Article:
5. If you get tired and want to take a break from the slopes, ski resorts often have other activities like snow tubing, ice skating and snowshoeing. If you are new to skiing, take it easy for the first few days, and don’t overdo it.

A little girl getting ready to hit the slopes.

How to Dress: 5 Steps

1. Put on your turtle neck first, then your tight-fitting pants and shirt, and then your pajamas or long johns.

2. Put on your ankle socks, then your ski socks (wearing both pairs of socks is best — ski boots don’t keep your feet very warm!). Roll them over your thermal underwear or pajama pants so that when you buckle into your ski boots, they don’t bunch up and feel uncomfortable.

3. Tuck your toe warmers in your boots and your hand warmers in your gloves or mittens before placing your hands and feet inside. If you plan to use ski poles, put on mittens; otherwise, gloves are best.

4. Next, put on your ski pants and adjust suspenders.

5. Slip on your head warmer and buckle up your helmet before putting your goggles on.

A group of kids getting a ski lesson.

Lessons

You’ll want to take a lesson before braving your first trail. We recommend booking lessons ahead of time, as they tend to fill up quickly. This will also give you one less thing to worry about upon arriving to the mountain. Most ski resorts offer lessons for all ages, usually in these variations:

Private Lessons
Enjoy a one-on-one lesson from a highly skilled skier without the added pressure of other beginners surrounding you. Lessons range in time depending on the mountain you’re visiting, but are typically either one, two, three or six hours long. These lessons are great for parents, though kids might want to learn in the company of others who are their age.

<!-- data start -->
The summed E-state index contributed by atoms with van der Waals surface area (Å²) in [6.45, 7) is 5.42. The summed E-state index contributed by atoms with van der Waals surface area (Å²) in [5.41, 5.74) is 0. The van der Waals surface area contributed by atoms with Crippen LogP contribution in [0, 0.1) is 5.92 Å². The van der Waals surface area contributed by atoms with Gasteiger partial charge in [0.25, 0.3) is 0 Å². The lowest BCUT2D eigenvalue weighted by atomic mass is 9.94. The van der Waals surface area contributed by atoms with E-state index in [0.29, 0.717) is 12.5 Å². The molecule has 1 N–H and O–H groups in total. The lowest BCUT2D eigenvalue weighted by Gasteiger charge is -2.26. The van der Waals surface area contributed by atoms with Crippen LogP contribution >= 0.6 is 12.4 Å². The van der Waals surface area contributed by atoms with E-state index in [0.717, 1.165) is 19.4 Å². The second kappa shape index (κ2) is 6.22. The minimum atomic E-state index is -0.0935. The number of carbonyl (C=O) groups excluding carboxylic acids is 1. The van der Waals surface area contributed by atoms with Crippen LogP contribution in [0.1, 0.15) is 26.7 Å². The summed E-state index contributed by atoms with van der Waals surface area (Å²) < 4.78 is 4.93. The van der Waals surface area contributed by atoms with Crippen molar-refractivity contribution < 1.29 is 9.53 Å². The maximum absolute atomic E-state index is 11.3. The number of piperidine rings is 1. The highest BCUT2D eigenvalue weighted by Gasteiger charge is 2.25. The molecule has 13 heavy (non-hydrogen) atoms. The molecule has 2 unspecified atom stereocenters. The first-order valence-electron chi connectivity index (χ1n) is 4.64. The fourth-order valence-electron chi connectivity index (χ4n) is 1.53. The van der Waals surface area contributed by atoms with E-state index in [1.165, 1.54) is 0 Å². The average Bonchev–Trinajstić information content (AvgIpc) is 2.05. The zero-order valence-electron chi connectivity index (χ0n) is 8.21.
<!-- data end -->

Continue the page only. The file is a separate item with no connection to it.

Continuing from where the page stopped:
Kids’ Lessons
These lessons are usually offered to big groups (separated by age) and usually take place in half- or full-day (six hours) sessions. Lift tickets are typically included in the price of these lessons.

Teen Programs

Programs vary by resort, but teens between age 13 and 16 usually learn together in all-day (six hours) programs that might include a group lesson, lift tickets, lunch, and snacks.

Childcare

Childcare is available at many resorts, and it’s typically recommended that you pass your youngsters off with a full change of clothes, diapers, food, indoor footwear, their favorite blankets or stuffed animals, and clothes for the chilly outdoors. Some resorts pair childcare with beginner lessons.

Day’s End

Store your skis in the locker you snagged at the start of the day, and head to the base lodge for some sugary waffles, refreshing cocktails and relaxation. Many ski lodges offer activities, such as pool tables, along with live entertainment.

More From Family Vacation Critic:
10 Best Ski Resorts for Families in 2017-2018
9 States Where Your Kids Can Ski Free This Winter